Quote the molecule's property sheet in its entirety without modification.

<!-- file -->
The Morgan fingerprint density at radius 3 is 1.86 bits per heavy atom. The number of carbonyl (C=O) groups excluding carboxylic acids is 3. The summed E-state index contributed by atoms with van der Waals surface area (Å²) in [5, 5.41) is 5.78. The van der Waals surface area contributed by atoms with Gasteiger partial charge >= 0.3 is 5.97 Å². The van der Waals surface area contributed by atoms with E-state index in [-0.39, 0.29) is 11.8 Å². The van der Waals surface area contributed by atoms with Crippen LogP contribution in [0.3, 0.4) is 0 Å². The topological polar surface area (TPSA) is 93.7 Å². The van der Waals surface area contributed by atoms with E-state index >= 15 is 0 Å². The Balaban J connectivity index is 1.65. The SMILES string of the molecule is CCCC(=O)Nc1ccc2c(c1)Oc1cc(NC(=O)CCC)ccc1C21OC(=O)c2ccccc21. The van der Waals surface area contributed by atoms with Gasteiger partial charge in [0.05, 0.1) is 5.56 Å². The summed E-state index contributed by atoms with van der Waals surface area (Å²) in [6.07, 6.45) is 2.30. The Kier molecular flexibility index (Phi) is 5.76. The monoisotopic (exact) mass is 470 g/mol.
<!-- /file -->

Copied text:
The Morgan fingerprint density at radius 3 is 1.86 bits per heavy atom. The number of carbonyl (C=O) groups excluding carboxylic acids is 3. The summed E-state index contributed by atoms with van der Waals surface area (Å²) in [5, 5.41) is 5.78. The van der Waals surface area contributed by atoms with Gasteiger partial charge >= 0.3 is 5.97 Å². The van der Waals surface area contributed by atoms with E-state index in [-0.39, 0.29) is 11.8 Å². The van der Waals surface area contributed by atoms with Crippen LogP contribution in [0.3, 0.4) is 0 Å². The topological polar surface area (TPSA) is 93.7 Å². The van der Waals surface area contributed by atoms with E-state index >= 15 is 0 Å². The Balaban J connectivity index is 1.65. The SMILES string of the molecule is CCCC(=O)Nc1ccc2c(c1)Oc1cc(NC(=O)CCC)ccc1C21OC(=O)c2ccccc21. The van der Waals surface area contributed by atoms with Gasteiger partial charge in [0.05, 0.1) is 5.56 Å². The summed E-state index contributed by atoms with van der Waals surface area (Å²) in [6.07, 6.45) is 2.30. The Kier molecular flexibility index (Phi) is 5.76. The monoisotopic (exact) mass is 470 g/mol.